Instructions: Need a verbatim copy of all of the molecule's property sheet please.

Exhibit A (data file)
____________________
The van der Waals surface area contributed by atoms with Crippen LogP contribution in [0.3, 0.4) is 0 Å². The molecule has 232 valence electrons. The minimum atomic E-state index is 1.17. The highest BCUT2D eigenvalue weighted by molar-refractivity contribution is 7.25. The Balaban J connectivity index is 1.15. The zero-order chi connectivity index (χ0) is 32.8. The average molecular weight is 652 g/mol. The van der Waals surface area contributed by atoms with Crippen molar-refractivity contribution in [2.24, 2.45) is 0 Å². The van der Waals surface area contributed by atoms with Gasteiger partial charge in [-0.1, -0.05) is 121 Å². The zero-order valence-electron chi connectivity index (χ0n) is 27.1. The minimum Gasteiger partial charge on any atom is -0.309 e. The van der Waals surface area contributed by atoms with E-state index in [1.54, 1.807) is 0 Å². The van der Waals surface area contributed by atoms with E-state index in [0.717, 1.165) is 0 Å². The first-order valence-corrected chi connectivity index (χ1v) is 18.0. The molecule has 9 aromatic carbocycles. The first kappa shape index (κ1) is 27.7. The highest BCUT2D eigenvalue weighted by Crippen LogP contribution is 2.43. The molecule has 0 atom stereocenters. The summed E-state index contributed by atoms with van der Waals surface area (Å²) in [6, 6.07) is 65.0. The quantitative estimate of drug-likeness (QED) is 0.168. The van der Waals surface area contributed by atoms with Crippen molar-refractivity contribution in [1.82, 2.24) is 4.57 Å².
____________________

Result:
The van der Waals surface area contributed by atoms with Crippen LogP contribution in [0.3, 0.4) is 0 Å². The molecule has 232 valence electrons. The minimum atomic E-state index is 1.17. The highest BCUT2D eigenvalue weighted by molar-refractivity contribution is 7.25. The Balaban J connectivity index is 1.15. The zero-order chi connectivity index (χ0) is 32.8. The average molecular weight is 652 g/mol. The van der Waals surface area contributed by atoms with Crippen molar-refractivity contribution in [2.24, 2.45) is 0 Å². The van der Waals surface area contributed by atoms with Gasteiger partial charge in [-0.1, -0.05) is 121 Å². The zero-order valence-electron chi connectivity index (χ0n) is 27.1. The minimum Gasteiger partial charge on any atom is -0.309 e. The van der Waals surface area contributed by atoms with E-state index in [1.54, 1.807) is 0 Å². The van der Waals surface area contributed by atoms with E-state index in [0.717, 1.165) is 0 Å². The first-order valence-corrected chi connectivity index (χ1v) is 18.0. The molecule has 9 aromatic carbocycles. The first kappa shape index (κ1) is 27.7. The highest BCUT2D eigenvalue weighted by Crippen LogP contribution is 2.43. The molecule has 0 atom stereocenters. The summed E-state index contributed by atoms with van der Waals surface area (Å²) in [6, 6.07) is 65.0. The quantitative estimate of drug-likeness (QED) is 0.168. The van der Waals surface area contributed by atoms with Crippen molar-refractivity contribution in [1.82, 2.24) is 4.57 Å².